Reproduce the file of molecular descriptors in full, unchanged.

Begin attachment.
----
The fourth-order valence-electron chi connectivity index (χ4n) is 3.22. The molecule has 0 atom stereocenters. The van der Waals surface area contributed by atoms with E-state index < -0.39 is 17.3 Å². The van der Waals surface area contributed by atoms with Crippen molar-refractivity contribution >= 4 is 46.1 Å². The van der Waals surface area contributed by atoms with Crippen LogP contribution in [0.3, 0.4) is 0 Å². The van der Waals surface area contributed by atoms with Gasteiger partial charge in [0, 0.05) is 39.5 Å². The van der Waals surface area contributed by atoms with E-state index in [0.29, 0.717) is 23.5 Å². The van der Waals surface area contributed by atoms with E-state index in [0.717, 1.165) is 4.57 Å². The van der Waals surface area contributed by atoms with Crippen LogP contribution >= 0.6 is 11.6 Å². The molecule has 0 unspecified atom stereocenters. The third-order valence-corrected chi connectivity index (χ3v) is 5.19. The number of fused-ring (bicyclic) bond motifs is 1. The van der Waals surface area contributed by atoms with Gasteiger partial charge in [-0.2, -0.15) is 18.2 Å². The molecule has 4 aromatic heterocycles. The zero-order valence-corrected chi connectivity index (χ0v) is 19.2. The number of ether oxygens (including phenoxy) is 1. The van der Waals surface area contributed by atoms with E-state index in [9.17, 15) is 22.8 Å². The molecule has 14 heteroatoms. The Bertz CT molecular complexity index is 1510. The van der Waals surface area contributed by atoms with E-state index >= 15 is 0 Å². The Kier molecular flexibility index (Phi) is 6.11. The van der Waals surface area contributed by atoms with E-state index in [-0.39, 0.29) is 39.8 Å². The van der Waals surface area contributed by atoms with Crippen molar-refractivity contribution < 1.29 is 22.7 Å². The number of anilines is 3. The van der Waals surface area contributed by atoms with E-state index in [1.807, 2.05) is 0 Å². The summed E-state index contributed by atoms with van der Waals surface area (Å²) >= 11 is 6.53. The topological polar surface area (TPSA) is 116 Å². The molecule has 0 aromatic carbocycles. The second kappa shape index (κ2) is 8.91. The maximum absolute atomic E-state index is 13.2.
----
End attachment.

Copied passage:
The fourth-order valence-electron chi connectivity index (χ4n) is 3.22. The molecule has 0 atom stereocenters. The van der Waals surface area contributed by atoms with E-state index < -0.39 is 17.3 Å². The van der Waals surface area contributed by atoms with Crippen molar-refractivity contribution >= 4 is 46.1 Å². The van der Waals surface area contributed by atoms with Crippen LogP contribution in [0.3, 0.4) is 0 Å². The van der Waals surface area contributed by atoms with Gasteiger partial charge in [0, 0.05) is 39.5 Å². The van der Waals surface area contributed by atoms with E-state index in [0.29, 0.717) is 23.5 Å². The van der Waals surface area contributed by atoms with E-state index in [0.717, 1.165) is 4.57 Å². The van der Waals surface area contributed by atoms with Crippen LogP contribution >= 0.6 is 11.6 Å². The molecule has 0 unspecified atom stereocenters. The third-order valence-corrected chi connectivity index (χ3v) is 5.19. The number of fused-ring (bicyclic) bond motifs is 1. The van der Waals surface area contributed by atoms with Gasteiger partial charge in [-0.2, -0.15) is 18.2 Å². The molecule has 4 aromatic heterocycles. The zero-order valence-corrected chi connectivity index (χ0v) is 19.2. The number of ether oxygens (including phenoxy) is 1. The van der Waals surface area contributed by atoms with E-state index in [9.17, 15) is 22.8 Å². The molecule has 14 heteroatoms. The Bertz CT molecular complexity index is 1510. The van der Waals surface area contributed by atoms with E-state index >= 15 is 0 Å². The Kier molecular flexibility index (Phi) is 6.11. The van der Waals surface area contributed by atoms with E-state index in [-0.39, 0.29) is 39.8 Å². The van der Waals surface area contributed by atoms with Crippen molar-refractivity contribution < 1.29 is 22.7 Å². The number of anilines is 3. The van der Waals surface area contributed by atoms with E-state index in [1.807, 2.05) is 0 Å². The summed E-state index contributed by atoms with van der Waals surface area (Å²) >= 11 is 6.53. The topological polar surface area (TPSA) is 116 Å². The molecule has 0 aromatic carbocycles. The second kappa shape index (κ2) is 8.91. The maximum absolute atomic E-state index is 13.2.